Similarly, 3D printing is poised to shake up the medical industry, said David Dean, director of the neurological surgery imaging laboratory at Case Western Reserve University. He pointed to the possibilities of 3D-printed hip and knee implants fitted precisely to each patient that can avoid the medical problems related to today's less well-fitted implants.
"I imagine not only the patients wanting it because it's going to be better for them immediately, but also not needing the reparative surgeries that follow on from having something that doesn't work as well," Dean said. "That will save money in the long run even if the technology is initially more expensive."
Bridging the valley of death
But private companies can't create the 3D printing revolution in U.S. manufacturing all by themselves. Much of the technology still lacks the level of strength, quality and precision needed to make gears or devices that can reliably work inside complicated, expensive machines or devices with possible life-or-death consequences.
"Manufacturing is much more demanding and complex," said Ralph Resnick, acting director for NAMII. "We need to have projects that have material properties that can meet the necessary requirements, that can be repeatable, and that can be identical from machine to machine, day to day — especially in demanding industries such as aerospace and defense."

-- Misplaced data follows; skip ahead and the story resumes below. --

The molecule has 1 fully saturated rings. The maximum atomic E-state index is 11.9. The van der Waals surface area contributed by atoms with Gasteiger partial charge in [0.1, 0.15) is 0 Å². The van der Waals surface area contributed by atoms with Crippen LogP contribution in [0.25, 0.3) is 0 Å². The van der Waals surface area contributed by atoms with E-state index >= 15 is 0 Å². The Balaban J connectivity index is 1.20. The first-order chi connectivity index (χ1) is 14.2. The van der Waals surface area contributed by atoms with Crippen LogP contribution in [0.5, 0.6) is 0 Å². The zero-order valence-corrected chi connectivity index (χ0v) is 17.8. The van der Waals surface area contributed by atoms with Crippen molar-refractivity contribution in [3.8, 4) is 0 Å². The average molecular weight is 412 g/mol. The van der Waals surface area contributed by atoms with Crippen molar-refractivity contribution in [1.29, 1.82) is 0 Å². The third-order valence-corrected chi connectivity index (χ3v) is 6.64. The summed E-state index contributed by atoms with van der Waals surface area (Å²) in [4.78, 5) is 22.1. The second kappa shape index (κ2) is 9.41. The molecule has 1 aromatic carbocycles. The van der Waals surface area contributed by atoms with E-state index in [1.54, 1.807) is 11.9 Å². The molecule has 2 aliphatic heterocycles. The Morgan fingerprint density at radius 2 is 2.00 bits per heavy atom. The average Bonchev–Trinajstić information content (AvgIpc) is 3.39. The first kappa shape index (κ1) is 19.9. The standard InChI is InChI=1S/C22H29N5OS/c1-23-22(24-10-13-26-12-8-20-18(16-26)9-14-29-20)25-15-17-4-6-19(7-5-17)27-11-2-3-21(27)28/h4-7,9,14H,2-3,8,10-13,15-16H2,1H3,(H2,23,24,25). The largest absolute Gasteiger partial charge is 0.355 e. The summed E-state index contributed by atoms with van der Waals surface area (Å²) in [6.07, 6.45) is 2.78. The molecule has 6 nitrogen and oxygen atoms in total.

That's where the NAMII, the new manufacturing institute, comes into play. It uses government funding as the proverbial carrot on a stick to get companies to work together with universities and nonprofits on helping 3D printing technology for manufacturing cross the so-called "valley of death" — the period of development between a lab's proof-of-concept and commercial product when private funding is often lacking.
The U.S. Department of Defense has headed the government charge by contributing the lion's share of the $30 million for the new additive manufacturing institute. NAMII takes its inspiration from the National Center for Defense Manufacturing and Machining, an organization first funded 10 years ago and currently led by Resnick, which has saved more than $500 million for the U.S. military.
Forging the future
Much still needs to be done. NAMII just officially opened its doors in August and issued its first call for projects in late November. The institute has an office at a business incubator in Youngstown, Ohio, where 3D printers donated by companies are available for use by NAMII partners. Many partners hail from former Rust Belt cities transformed into "Tech Belt" cities stretching from Toledo, Ohio, to Bethlehem, Pa.
If NAMII proves successful and perhaps even financially self-sustaining by the time its federal funding is used up within three years, the U.S. government could use its lessons to build the rest of a $1 billion manufacturing innovation network proposed by the Obama administration.
Back in the Case Western lab, students seemed not to feel the weight of such responsibility on their shoulders as they chattered and worked on their projects. A sense of fun pervades even the lab's décor — three wall clocks showed the same time as they sat above signs bearing the names of Tech Belt cities such as Cleveland, Akron and Youngstown (all three cities are in the U.S. Eastern time zone).
McGuffin-Cawley said that he wants to add Pittsburgh to the clocks to better reflect the broader Tech Belt region. But the hands of the clocks won't have to change — they'll simply continue their synchronized march into the future, one minute at a time.
This story was provided by TechNewsDaily, a sister site to LiveScience. You can follow TechNewsDaily Senior Writer Jeremy Hsu on Twitter @jeremyhsu. Follow TechNewsDaily on Twitter @TechNewsDaily, or on Facebook.